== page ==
This poem and many others were triggered by the exhibition “Eva Hesse Sculpture,” May 12-September 17, 2006, The Jewish Museum, New York. “Ringaround Arosie” “Ishtar,” “Hang-Up,” “Chain Polymers” “Ink Wash on Cardboard” “Just Before” “Contingent” “Laocoon” “Up the Down Road” “Eighter from Decatur” and “Oomamabooma” are titles of works by Eva Hesse. Some of the poems describe objects in Hesse’s work and others imagine Hesse’s life experiences—particularly her marriage at a young age to another artist and their early divorce, as againt the background of her historical experience. These poems are to quote Berryman, “essentially about an imaginary character (not the poet, not me)…who has suffered an irreversible loss and talks about (herself) in the first person, sometimes in the third, sometimes even in the second.” Lucy Lippard’s Eva Hesse, Da Capo Press, 1992, provided useful information along the way. Lastly, this book is in memory of sculptor Brian Wagner who first introduced me to the work of Eva Hesse and lent me all his Eva books that I never had the chance to return.
You targeted me and forced my extinction,
drew circles around the parts of my body
where you dared to aim: my neck, my wrists,
my breasts. How could I escape your asteroid
come hurtling? Too much of my history
is etched in stone. Like lichen or mica,
you subsumed even my shadow
and sealed over the crevices
where I roamed. You drove long stretches of highway
and read my desires in strip mining,
my sins exposed, determining
where to dig into the sediment’s
repository of old arguments.
Jaw hardened, fist banging down,
you did not say wait or anything else
that broke into words of love,
because you wanted to render
a bee’s hover and extract my DNA,
your artist’s eye trained on the darkest nights,
nothing but a chisel to pick away,
standing on top of that airless promontory,
bending over the rift to find a trace.
Measure my primitive atmosphere.
Preserve my dusky voice under glass.
– Harriet Levin
A few years ago, I was privileged to read at the Something Old, Something New (Jersey) 350th birthday celebration at the Hoboken Historical Museum. Curated by CavanKerry poets, Teresa Carson and Danny Shot, the program included several contemporary poets reading the work of one of New Jersey’s great poetry masters—William Carlos Williams, Walt Whitman, Allen Ginsberg to name a few.
I was delighted to be assigned Whitman. He’s my personal Great. I’m hard pressed to say what I love more about him—his wildly generous soul or his wildly generous poems. It’s often said that Whitman’s greatest gift to us is his creation of a grand mythical figure whose voice he sings. Loudly and openly. He is Everyman. He is every cell in every body. He is the God Man—and he challenges us to the same.
When I think of all we have inherited from him—and the list is long, the most important to me as a poet and person, is that he gives us permission. Permission as writers, permissions as people. To glory in who we are. Unadulterated, unmasked, unadorned. And we revel in this counsel. As writers we want to be creative, honest, imaginative and original, but we have barriers to that freedom. We also want to attract readers and praise; we want to be good poets, but we’re often held back by what we perceive of as the unseemliness of our experience, our feelings and our motives. We think we have to turn away from who we are in order to create selves that are worthy of this elevated art. Regrettably, we believe poetry is holier than we are, so we must make ourselves worthy to write it.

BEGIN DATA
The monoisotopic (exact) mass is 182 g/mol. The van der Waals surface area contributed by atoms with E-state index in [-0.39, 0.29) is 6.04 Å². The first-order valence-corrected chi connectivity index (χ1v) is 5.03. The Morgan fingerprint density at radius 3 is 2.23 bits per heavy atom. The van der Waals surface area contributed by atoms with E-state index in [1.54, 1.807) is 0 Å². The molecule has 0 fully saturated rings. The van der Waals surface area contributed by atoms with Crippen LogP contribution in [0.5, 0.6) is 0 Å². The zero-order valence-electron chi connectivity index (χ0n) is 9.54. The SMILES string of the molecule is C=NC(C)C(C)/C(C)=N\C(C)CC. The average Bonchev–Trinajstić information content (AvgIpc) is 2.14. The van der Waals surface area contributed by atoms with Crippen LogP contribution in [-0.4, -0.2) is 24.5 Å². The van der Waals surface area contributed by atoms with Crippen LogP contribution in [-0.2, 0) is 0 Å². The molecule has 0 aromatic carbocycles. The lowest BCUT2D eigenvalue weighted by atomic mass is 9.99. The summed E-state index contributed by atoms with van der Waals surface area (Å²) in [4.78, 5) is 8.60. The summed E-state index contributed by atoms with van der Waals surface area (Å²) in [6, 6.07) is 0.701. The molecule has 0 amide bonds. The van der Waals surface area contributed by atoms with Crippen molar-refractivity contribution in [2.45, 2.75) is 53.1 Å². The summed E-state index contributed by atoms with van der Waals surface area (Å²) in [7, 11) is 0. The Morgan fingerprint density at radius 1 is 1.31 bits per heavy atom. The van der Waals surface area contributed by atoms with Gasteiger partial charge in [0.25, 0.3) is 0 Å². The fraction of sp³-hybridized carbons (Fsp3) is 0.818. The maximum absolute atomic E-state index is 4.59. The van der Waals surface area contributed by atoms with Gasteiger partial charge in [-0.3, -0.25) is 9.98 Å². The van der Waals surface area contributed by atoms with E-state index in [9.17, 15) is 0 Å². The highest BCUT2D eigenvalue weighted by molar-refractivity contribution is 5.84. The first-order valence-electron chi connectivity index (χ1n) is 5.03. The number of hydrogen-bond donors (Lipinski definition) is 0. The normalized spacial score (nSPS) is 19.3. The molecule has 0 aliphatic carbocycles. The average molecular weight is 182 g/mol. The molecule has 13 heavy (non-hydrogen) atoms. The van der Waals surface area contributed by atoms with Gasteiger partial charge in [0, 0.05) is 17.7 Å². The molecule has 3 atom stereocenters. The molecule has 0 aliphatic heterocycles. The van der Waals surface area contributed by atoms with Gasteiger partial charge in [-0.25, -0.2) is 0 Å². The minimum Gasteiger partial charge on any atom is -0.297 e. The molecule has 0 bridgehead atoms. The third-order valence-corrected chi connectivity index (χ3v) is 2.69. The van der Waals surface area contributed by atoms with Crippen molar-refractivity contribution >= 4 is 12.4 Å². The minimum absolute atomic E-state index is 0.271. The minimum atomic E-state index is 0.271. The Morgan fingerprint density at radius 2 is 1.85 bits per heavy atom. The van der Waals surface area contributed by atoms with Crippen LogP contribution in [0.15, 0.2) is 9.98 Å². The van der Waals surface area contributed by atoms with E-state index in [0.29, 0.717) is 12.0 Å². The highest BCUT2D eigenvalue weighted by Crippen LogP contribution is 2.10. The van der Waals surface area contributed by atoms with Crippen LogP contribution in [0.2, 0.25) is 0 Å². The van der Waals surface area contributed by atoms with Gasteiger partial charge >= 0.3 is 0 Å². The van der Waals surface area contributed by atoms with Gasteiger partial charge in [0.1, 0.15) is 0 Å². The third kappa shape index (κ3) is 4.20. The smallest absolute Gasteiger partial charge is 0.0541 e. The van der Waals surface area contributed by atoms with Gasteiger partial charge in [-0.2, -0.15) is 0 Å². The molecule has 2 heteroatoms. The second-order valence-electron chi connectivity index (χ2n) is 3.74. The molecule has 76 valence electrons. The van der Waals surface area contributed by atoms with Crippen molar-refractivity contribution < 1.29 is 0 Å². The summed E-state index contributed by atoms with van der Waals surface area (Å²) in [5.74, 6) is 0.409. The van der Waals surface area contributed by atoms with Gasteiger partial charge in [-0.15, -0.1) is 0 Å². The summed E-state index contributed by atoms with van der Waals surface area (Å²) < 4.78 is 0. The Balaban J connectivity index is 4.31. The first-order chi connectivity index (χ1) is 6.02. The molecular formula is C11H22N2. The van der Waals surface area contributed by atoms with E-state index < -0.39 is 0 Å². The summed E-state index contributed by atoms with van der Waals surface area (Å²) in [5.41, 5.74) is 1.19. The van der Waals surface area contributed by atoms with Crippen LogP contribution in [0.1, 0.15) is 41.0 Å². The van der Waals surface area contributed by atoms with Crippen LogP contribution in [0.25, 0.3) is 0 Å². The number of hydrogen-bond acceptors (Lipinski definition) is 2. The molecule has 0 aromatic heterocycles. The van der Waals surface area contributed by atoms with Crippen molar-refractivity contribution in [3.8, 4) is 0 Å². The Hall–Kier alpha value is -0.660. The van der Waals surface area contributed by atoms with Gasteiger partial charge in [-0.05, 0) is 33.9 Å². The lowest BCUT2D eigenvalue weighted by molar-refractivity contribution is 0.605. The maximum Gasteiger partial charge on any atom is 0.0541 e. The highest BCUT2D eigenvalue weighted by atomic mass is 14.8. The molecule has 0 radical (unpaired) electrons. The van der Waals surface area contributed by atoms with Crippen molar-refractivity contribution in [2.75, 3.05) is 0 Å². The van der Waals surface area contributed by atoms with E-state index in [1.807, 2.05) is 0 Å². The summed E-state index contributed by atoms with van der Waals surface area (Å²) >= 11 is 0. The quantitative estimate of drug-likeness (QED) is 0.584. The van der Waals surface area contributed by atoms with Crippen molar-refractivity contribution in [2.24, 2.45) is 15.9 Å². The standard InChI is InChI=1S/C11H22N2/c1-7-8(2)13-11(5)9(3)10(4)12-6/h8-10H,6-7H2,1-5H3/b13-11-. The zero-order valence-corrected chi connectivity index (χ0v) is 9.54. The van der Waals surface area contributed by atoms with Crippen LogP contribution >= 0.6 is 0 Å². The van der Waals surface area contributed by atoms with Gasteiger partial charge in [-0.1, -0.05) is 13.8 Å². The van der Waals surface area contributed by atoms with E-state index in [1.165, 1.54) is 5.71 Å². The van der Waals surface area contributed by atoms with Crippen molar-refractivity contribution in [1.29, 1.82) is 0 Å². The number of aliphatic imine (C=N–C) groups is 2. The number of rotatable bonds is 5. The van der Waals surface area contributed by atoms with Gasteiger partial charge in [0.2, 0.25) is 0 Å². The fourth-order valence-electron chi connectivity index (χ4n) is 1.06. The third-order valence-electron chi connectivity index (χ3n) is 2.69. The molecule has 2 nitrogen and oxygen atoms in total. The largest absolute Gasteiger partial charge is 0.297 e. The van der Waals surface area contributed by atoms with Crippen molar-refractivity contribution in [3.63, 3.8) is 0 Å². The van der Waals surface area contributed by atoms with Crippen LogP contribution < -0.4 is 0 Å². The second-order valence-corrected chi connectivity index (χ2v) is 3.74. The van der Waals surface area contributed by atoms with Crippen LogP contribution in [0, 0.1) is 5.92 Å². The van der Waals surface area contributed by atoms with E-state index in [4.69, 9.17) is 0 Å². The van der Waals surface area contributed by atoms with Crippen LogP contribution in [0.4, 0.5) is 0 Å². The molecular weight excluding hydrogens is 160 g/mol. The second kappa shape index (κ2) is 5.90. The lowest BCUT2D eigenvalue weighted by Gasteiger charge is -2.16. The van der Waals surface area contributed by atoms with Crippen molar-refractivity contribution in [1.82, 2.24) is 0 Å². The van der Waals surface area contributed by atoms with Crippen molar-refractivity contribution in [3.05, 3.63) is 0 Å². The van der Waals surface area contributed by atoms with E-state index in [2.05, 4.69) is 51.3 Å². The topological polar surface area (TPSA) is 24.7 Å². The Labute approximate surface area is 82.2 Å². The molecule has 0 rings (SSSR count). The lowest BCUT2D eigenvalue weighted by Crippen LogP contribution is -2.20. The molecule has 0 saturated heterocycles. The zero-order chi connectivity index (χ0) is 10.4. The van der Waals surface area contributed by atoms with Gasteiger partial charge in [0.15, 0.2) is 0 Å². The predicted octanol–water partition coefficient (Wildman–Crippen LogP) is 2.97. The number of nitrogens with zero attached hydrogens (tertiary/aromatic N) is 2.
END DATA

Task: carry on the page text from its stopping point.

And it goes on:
Whitman debunks that. Poetry is not better than him; it is him. It is his bowels, his brain, his bicycle, his Brooklyn Bridge, his lilacs, wounded soldiers, lovers, trees. Not that he wasn’t as greedy for recognition as the rest of us, but he refuses to relinquish originality –by writing ‘inside’ the lines –to get it. Likewise, he doesn’t aspire to be worthy. He is worthy. While we often think of humility as a desirable trait in the person or poet, Whitman is anything but. Yes, he was vulnerable and often vacillated between approval and rejection of his more successful contemporaries (Emerson, Whittier, Longfellow…) and wanted at least to be counted among them–if not seen as their superior–but he was also steadfast in his commitment to his universe and subject matter–the whole world of what it is to be human. The whole world of what it was to be Whitman.
He takes on sex, heterosexual and homosexual, and writes proudly and abundantly of its pleasures capturing them in the most exquisite language and line. He elaborates on the wildly feral magic of love and wrote generously of it. He glories in the organs of the body as much as the lilies of the field. For him, there is no subject that isn’t appropriate fodder for poetry. In terms of craft, he blows out the more traditional poetry line, stretching it to the end of the page and then some—one wonders how far he’d have carried it if he were not bound by something as trite as paper size. He refuses to allow himself or his readers to take a back seat to life—he’s audacious, grandiose, honest, narcissistic, courageous, hedonistic, spiritual and compassionate without apology; in fact, he glories in his greatness—the greatness we all share as humans. He calls on us to be courageous—to break out of convention, to give ourselves over to our imaginations and our bodies –both so ready to create for us provided we keep dogma and judgment away. As did he. Having known him, my poems have never been the same—the nuns would definitely disapprove. Whitman is our mentor, our Everyman Poet challenging us to strip naked each time we sit down to write —be as big as we are, as raw as we are and can be. I happily bow to his wisdom.